• Emphasis – Refers to the importance of the elements in the design, and in what order they should appear. This principle means that the most important information we need to present in the design must be the first thing users will notice.
  • Uniformity – Refers to the way in which all the elements used in the design work together and communicate a clear message. Uniformity gives a more organized appearance and a coherent experience.
  • Repetition – It is a great tool to reinforce an idea that we want to convey through the design. This principle allows a uniform appearance that contributes to users predicting in advance how the various elements will behave throughout the system, and also, facilitates the experience of navigating and using it.
  • Proportion – Refers to the way certain design elements are displayed next to other elements. Here again, larger elements will look important and stand out compared to small elements.
  • White space – Can also be called “negative space”, refers to the area of ​​design that does not include design elements. However, the white space is actually a very important design element, allowing breathing space for the existing design elements and easily distinguishing them from one another.
  • Movement – Also called “the wandering eye” and its purpose is to interact with the user and lead his gaze from one element to another. Humans are used to scanning familiar patterns – faces (mainly eyes) and texts. Accordingly, images will capture more attention than other abstract elements. In addition, the eye is also drawn to strong contrasts, such as a red element on a green background. The reading order of the language in which we design, also affects the placement and arrangement of the elements. For example, when designing for the Hebrew language it is better to place the important elements from right to left.
  • Diversity – This principle is used to create visual interest for the user, and can be created with different elements such as color, typography, images, shapes and more. A monotonous design can cause habituation of the users to the object, till the point of losing interest and ignoring it, which may lead to making mistakes during use. However, it is important to maintain the balance between the diversity and uniformity, so that the system maintains coherence and at the same time creates interest in the eyes of the users.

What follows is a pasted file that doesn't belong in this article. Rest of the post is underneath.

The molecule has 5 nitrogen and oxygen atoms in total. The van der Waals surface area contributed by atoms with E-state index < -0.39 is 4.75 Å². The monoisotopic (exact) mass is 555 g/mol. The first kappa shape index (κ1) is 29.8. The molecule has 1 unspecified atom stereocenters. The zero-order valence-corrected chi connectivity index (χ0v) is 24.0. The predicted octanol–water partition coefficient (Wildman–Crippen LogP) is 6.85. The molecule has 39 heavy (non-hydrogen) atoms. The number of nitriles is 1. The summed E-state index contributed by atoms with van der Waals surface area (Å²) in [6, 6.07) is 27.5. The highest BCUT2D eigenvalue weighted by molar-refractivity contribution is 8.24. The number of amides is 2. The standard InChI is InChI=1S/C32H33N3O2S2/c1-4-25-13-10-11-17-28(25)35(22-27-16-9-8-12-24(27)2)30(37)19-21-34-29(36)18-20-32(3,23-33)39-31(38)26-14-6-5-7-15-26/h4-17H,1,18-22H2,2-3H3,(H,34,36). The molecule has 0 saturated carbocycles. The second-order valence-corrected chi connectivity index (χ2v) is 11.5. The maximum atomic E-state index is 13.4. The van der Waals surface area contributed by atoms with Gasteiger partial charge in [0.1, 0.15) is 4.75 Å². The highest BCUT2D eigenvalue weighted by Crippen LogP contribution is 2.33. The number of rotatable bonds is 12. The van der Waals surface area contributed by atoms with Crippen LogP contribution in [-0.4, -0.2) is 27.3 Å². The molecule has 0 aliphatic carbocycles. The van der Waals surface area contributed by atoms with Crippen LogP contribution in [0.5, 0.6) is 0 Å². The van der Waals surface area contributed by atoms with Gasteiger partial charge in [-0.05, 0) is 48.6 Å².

After we described what user interface design is, and listed the principles that must be taken in account, it remains to ask what is the difference between UI and UX? In fact, these two concepts go hand in hand, and together they create a complete experience. As much as user interface design is responsible for the visibility of the system, the website or the app, so user experience design is responsible for the functionality of them.

An excellent example for using UX/UI in physical products, and the difference between those concepts, are the Heinz ketchup bottles. The design of the glass bottle may seem more elegant and tasteful compared to the squeezable bottle, but its functionality is lacking, when the consumer has to make an effort to remove the rest of the product from the bottom of the bottle. The squeezable bottle answers this problem thanks to its ability to stand even when it is upside down and also, thanks to the plastic material that makes it squeezable and more comfortable to use. At the same time, the brand maintains the visual visibility between the bottles by using the same colors, fonts and design of the familiar label of the product. Likewise in the digital world, a great and beautiful UI is not worth much when the UX is problematic and unusable, and the same also vice versa.

UX/UI design takes the system or website a few steps forward – from something technical and functional to a complete experience that will make users develop real feelings towards it.